Oct 5, 2023 - Health

Doctors question Medicare quality program as more face steeper penalties

Illustration of a short stack of money with a doctor on top reaching up next to a tall stack of money with a doctor out of frame

Illustration: Sarah Grillo/Axios

For years, the vast majority of physicians who participated in a Medicare program incentivizing high-quality care got payment bonuses.

  • But more doctors than ever are expected to soon be penalized for falling short of tougher new Medicare standards, prompting increased questions from providers about the program's impact.

Why it matters: The program, known as the Merit-Based Incentive Payment System (MIPS), was designed to get tougher as providers got more accustomed to tracking quality metrics, but providers say it's causing more trouble than it's worth.

  • The program launched in 2017 as part of a Medicare overhaul aimed at pegging physician pay more closely to care quality.
  • "[T]here is growing evidence that this program is unduly burdensome, completely divorced from quality improvement, and exacerbating health inequities," the American Medical Association wrote to the Centers for Medicare and Medicaid Services.

Catch up quick: Medicare payment for doctors and other clinicians is adjusted up or down based on the quality of care they provide.

  • Most participate in MIPS, though providers can instead choose to join a more advanced value-based care program that comes with greater rewards or penalties.
  • Quality bonuses are primarily paid out from penalties on lower-performing providers.
  • In the first five years of MIPS, most clinicians met or exceeded quality standards. This year, for example, 96.7% of clinicians avoided penalties, which meant the payment bonus for even the top performers was relatively modest at 2.34%.

Driving the news: The AMA said it's heard that more providers and practices are getting hit with penalties for next year, which can reach as high as 9%. That's especially concerning doctors as they face a cut to their base Medicare payment next year, the AMA told Medicare.

  • While the data won't be publicly available until spring, officials previously estimated that 67.5% of clinicians would avoid penalties in 2024 — a sharp decrease from this year.
  • CMS raised the threshold for earning a performance bonus. It also factored cost of care into performance scores for the first time since the pandemic began. But providers didn't get updated information about their costs during the performance period last year and therefore didn't have the opportunity to adjust, according to the AMA.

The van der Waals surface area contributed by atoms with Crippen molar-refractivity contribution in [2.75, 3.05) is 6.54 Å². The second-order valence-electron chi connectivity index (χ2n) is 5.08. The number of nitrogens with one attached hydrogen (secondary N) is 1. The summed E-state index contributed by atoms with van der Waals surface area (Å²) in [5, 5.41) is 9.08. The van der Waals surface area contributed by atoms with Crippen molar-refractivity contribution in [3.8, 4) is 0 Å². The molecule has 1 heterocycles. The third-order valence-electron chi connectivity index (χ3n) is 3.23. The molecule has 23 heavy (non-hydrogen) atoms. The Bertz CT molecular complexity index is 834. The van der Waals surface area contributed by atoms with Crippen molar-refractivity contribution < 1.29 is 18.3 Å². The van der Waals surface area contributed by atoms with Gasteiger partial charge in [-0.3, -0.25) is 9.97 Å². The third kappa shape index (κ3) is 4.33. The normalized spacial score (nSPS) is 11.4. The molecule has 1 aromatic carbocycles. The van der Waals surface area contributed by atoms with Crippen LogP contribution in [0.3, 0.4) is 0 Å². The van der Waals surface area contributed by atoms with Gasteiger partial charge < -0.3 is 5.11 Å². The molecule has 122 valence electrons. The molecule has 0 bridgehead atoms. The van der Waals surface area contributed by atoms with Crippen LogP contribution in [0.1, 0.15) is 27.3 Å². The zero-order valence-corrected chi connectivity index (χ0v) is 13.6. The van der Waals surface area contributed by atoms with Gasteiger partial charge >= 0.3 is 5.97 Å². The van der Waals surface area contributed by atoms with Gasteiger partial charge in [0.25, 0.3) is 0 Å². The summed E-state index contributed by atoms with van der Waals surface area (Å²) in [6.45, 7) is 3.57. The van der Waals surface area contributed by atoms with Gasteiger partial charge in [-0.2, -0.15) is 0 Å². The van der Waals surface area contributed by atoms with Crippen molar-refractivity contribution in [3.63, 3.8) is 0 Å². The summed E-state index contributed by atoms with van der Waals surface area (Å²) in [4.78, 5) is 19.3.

• The bonus payment program was paused during the pandemic, so some providers also may not have realized it started up again, said Jeff Davis, health policy director at McDermott+Consulting.

Where it stands: CMS signaled that its standards are only going to get tougher. More than half of providers will see their pay docked in 2026 for failing to meet performance standards the agency has proposed for next year.

The big picture: The program was meant to be an on-ramp to more ambitious alternative payment programs, but provider groups say it's fallen short of that goal.

  • "I don't think it's delivered as promised," said Darryl Drevna, senior director of regulatory affairs at the American Medical Group Association.
  • "Our members started to realize this is just one of those exercises we go through, but it's not really going to drive systemic change to health care," he said.
  • Program scores don't necessarily correlate with quality of care doctors provide, according to a JAMA study last year.
  • CMS told Axios a voluntary MIPS reporting option that started this year, which tailors quality measures to specific specialties and conditions, is "the future of the MIPS program" and "offers a more connected assessment of quality of care."

MIPS has helped consolidate quality measures physicians face from various programs, said Lesley Yeung, a lawyer for Epstein Becker Green who advises providers on Medicare payment programs.

  • But MIPS hasn't yet evolved from a tick-the-box item for providers into a true catalyst for value-based care, she said.
  • "That was always the goal, was my understanding, but getting there through the current process has just been long and arduous and still needs some work," she said.

The intrigue: While MIPS penalties get steeper next year, a select few providers will see higher rewards than ever before, partly due to an additional bonus pool that expires next year.

  • The highest performers will reportedly see an 8.25% pay increase to all their Medicare claims next year.
  • The disparity between bonus system winners and losers is expected to continue going forward, even as the additional bonus pool goes away. That could send the wrong message to providers, Davis of McDermott+Consulting said.
  • Congress should consider whether the current system incentivizes providers — especially larger practices — to "game MIPS" rather than strive to enter alternative payment models, he said.

What's next: Physicians are lobbying Congress to make big changes to how Medicare pays them, and they hope MIPS will be part of the conversation.

  • "I'm going to go sit down and talk to our membership to see, OK, what worked and what didn't, and let's try to come up with some recommendations," Drevna said.
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